National attention has focused on the importance of handoffs in medicine. Our practice during airway patient handoffs is to communicate a patient-specific emergency plan for airway reestablishment; patients who are not intubatable by standard means are at higher risk for failure. There is currently no standard classification system describing airway risk in tracheotomized patients.
To introduce and assess the interrater reliability of a simple airway risk classification system, the Connecticut Airway Risk Evaluation (CARE) system.
Design, Setting, Participants
We created a novel classification system, the CARE system, based on ease of intubation and the need for ventilation: group 1, easily intubatable; group 2, intubatable with special equipment and/or maneuvers; group 3, not intubatable. A “v” was appended to any group number to indicate the need for mechanical ventilation. We performed a retrospective medical chart review of patients aged 0 to 18 years who were undergoing tracheotomy at our tertiary care pediatric hospital between January 2000 and April 2011.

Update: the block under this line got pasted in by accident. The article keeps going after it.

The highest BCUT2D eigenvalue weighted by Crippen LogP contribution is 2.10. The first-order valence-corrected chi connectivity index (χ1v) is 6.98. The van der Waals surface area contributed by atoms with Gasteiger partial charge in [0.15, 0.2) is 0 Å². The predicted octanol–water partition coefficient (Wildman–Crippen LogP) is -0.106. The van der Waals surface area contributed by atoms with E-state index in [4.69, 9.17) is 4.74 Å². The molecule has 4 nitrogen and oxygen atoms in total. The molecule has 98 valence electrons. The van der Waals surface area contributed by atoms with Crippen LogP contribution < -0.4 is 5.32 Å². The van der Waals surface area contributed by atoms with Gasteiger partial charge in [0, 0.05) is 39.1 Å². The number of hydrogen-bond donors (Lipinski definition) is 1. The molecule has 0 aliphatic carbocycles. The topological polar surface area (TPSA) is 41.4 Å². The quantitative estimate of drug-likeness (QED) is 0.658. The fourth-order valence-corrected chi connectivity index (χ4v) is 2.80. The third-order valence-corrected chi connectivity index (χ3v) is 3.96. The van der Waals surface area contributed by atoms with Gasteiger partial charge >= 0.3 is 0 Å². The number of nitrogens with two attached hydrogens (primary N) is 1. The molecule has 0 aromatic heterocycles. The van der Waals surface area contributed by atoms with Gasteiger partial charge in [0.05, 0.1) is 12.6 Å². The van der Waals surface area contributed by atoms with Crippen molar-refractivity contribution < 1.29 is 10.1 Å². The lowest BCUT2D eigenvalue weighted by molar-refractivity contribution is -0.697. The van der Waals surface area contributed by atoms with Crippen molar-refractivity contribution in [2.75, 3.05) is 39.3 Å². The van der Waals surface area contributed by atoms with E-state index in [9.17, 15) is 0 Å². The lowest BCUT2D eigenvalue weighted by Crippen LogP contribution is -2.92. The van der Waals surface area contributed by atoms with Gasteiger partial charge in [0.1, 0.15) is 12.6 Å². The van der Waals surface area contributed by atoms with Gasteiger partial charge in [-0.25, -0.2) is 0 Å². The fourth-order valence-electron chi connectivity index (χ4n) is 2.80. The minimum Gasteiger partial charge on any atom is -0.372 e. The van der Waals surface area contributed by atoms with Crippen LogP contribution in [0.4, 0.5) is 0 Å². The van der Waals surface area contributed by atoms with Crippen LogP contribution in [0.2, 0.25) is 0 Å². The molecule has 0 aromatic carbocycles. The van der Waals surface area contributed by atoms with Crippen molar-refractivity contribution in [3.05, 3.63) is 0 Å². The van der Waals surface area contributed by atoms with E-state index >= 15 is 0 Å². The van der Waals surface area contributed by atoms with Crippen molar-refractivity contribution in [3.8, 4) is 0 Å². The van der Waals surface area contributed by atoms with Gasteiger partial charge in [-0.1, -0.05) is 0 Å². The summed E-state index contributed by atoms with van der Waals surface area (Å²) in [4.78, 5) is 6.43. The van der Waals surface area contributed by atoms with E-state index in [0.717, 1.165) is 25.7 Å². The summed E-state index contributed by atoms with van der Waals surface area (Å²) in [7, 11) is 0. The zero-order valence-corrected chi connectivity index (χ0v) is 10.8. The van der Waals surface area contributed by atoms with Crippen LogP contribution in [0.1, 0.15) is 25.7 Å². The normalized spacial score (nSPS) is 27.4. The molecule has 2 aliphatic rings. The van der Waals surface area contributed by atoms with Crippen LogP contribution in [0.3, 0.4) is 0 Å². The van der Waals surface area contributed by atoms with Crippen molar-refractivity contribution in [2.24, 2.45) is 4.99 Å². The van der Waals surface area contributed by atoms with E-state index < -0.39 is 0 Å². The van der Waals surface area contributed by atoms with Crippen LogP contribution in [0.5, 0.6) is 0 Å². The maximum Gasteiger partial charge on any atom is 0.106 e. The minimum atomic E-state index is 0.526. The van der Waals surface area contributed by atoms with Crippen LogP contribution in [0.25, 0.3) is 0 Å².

Each patient’s medical history, including airway disease and means of intubation, was reviewed by 4 raters. Patient airways were separately rated as CARE groups 1, 2, or 3, each group with or without a v appended, as appropriate, based on the available information.
Main Outcomes and Measures
After the patients were assigned to an airway group by each of the 4 raters, the interrater reliability was calculated to determine the ease of use of the rating system.
We identified complete data for 155 of 169 patients (92%), resulting in a total of 620 ratings. Based on the patient’s ease of intubation, raters categorized tracheotomized patients into group 1 (70%, 432 of 620); group 2 (25%, 157 of 620); or group 3 (5%, 29 of 620), each with a v appended if appropriate. The interrater reliability was κ = 0.95.
Conclusions and Relevance
We propose an airway risk classification system for tracheotomized patients, CARE, that has high interrater reliability and is easy to use and interpret. As medical providers and national organizations place more focus on improvements in interprovider communication, the creation of an airway handoff tool is integral to improving patient safety and airway management strategies following tracheotomy complications.